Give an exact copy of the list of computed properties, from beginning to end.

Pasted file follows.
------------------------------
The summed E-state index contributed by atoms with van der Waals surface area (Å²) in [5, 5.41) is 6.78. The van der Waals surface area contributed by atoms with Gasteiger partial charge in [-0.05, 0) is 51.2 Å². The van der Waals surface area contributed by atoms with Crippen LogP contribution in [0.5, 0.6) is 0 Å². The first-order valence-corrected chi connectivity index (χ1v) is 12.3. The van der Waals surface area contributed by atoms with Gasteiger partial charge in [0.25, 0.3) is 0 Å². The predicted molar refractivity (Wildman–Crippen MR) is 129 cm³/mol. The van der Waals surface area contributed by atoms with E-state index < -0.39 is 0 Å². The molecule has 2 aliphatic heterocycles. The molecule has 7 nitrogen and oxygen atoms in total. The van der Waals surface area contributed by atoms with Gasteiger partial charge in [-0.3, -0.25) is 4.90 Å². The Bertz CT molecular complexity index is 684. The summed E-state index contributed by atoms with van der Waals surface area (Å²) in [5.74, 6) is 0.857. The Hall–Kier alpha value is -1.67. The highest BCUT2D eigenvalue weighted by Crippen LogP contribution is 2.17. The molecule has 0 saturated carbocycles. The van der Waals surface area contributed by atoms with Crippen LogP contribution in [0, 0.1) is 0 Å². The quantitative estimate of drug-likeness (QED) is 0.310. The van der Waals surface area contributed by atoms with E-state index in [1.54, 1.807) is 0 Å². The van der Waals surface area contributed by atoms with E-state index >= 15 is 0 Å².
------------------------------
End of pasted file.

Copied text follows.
The summed E-state index contributed by atoms with van der Waals surface area (Å²) in [5, 5.41) is 6.78. The van der Waals surface area contributed by atoms with Gasteiger partial charge in [-0.05, 0) is 51.2 Å². The van der Waals surface area contributed by atoms with Crippen LogP contribution in [0.5, 0.6) is 0 Å². The first-order valence-corrected chi connectivity index (χ1v) is 12.3. The van der Waals surface area contributed by atoms with Gasteiger partial charge in [0.25, 0.3) is 0 Å². The predicted molar refractivity (Wildman–Crippen MR) is 129 cm³/mol. The van der Waals surface area contributed by atoms with E-state index < -0.39 is 0 Å². The molecule has 2 aliphatic heterocycles. The molecule has 7 nitrogen and oxygen atoms in total. The van der Waals surface area contributed by atoms with Gasteiger partial charge in [-0.3, -0.25) is 4.90 Å². The Bertz CT molecular complexity index is 684. The summed E-state index contributed by atoms with van der Waals surface area (Å²) in [5.74, 6) is 0.857. The Hall–Kier alpha value is -1.67. The highest BCUT2D eigenvalue weighted by Crippen LogP contribution is 2.17. The molecule has 0 saturated carbocycles. The van der Waals surface area contributed by atoms with Crippen LogP contribution in [0, 0.1) is 0 Å². The quantitative estimate of drug-likeness (QED) is 0.310. The van der Waals surface area contributed by atoms with E-state index in [1.54, 1.807) is 0 Å². The van der Waals surface area contributed by atoms with E-state index >= 15 is 0 Å².